Wednesday, 11 November 2015

What is optimism?

In this post Anneli Jefferson, research fellow at the University of Birmingham, announces a workshop on optimism in February 2016.

The Costs and Benefits of Unrealistic Optimism project looks at the nature of the optimism bias and at the consequences unwarranted optimism has for individuals and groups. It is a one year project funded by the Hope and Optimism funding initiative.

While there is a large body of research in psychology on the optimism bias, there is not much philosophical engagement with the topic. We (Lisa Bortolotti and Anneli Jefferson) are exploring the following questions: Is unrealistic optimism irrational? Can optimistically biased beliefs be said to be untrue? Why do we have these beliefs? What consequences do they have? Do they carry benefits in terms of resilience and coping? Do they aid or undermine our attempts to act morally? Do they leave us unprepared for harsh reality?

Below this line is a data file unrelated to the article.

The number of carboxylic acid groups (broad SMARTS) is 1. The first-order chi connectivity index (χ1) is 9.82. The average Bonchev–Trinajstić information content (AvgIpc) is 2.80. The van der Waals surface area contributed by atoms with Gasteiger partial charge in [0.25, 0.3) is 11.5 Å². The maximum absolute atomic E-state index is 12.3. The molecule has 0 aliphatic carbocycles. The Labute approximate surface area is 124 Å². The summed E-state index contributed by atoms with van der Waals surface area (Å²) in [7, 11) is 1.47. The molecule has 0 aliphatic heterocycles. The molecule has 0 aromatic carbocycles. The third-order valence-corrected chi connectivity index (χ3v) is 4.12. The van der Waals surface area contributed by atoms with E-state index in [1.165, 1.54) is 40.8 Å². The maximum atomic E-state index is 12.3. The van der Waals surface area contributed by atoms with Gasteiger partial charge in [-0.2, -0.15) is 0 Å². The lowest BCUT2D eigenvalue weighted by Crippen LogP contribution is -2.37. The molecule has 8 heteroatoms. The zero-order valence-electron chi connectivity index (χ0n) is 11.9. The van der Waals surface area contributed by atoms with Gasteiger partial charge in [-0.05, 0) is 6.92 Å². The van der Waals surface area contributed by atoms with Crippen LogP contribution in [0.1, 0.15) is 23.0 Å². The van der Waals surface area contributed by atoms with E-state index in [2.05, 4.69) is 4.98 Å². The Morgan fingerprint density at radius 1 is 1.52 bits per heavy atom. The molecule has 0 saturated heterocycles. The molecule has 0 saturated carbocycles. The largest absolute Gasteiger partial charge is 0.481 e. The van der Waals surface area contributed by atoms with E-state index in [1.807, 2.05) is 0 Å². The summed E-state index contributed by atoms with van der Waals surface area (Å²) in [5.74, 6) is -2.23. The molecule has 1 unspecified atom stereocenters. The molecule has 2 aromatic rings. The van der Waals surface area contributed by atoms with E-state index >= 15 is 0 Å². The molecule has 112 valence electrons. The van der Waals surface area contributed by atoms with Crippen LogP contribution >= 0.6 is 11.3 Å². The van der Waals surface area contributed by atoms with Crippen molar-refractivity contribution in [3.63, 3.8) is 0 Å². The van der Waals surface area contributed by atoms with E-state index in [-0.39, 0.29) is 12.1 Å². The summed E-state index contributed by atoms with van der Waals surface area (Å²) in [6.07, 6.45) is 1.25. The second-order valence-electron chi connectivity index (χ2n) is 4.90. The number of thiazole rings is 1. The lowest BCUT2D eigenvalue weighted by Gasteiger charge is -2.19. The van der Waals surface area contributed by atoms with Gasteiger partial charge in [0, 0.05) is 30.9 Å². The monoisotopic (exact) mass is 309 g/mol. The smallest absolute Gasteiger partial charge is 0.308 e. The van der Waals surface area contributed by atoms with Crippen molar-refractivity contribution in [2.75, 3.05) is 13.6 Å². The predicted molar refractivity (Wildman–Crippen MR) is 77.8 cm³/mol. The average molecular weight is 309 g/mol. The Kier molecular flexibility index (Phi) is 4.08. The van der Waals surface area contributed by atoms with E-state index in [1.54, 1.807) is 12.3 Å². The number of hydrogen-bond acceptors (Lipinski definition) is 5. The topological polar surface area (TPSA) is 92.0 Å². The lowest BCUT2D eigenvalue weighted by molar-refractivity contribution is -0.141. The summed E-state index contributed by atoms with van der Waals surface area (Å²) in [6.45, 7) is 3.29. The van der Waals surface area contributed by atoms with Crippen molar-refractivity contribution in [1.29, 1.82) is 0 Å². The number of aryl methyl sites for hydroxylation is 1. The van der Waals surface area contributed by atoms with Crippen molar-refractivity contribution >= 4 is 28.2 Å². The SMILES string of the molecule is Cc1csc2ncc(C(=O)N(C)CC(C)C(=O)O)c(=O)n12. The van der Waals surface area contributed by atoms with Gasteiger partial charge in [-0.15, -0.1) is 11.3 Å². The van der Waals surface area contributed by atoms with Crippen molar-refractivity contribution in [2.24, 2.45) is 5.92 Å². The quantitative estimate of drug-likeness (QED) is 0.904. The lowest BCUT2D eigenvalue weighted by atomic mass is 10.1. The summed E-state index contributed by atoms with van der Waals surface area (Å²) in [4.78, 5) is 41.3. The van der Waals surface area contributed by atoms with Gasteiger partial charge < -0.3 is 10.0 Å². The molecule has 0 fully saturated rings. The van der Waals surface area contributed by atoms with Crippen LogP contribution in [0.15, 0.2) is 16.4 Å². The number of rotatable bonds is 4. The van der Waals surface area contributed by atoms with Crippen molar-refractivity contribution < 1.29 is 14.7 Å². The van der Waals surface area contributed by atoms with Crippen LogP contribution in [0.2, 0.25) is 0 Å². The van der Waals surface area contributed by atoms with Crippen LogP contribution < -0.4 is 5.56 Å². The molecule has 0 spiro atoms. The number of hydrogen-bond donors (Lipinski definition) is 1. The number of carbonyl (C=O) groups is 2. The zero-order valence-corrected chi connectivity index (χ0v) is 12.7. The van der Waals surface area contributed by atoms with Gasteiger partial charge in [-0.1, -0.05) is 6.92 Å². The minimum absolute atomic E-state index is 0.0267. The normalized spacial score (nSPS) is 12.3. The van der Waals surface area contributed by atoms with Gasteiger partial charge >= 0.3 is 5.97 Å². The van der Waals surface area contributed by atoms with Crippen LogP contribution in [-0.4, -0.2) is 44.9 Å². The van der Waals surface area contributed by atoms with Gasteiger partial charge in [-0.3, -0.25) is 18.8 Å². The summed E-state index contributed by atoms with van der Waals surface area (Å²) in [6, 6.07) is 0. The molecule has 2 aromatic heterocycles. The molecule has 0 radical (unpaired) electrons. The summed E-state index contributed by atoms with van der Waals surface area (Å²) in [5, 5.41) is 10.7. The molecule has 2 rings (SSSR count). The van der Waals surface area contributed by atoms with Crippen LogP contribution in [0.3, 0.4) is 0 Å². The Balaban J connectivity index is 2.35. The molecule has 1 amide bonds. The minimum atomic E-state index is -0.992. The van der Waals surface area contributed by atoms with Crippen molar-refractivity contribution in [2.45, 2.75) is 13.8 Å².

Some of these topics will be explored in an interdisciplinary workshop that will take place at Senate House in London on February 25th and 26th, 2016. We will be hearing from psychologists, neuroscientists, and philosophers. On the first day, the focus will be on the nature and causes of optimism, with contributions that focus on brain processes underlying optimism, the link between motivation and optimism and evolutionary accounts of unrealistic optimism. On the second day, we will be looking at the consequences of optimism, trying to tease out when these are beneficial and when detrimental. Realistically or not, we are convinced that this will be a great event well worth attending!

If you would like to attend this event, please go to the University of Birmingham online shop to register. 

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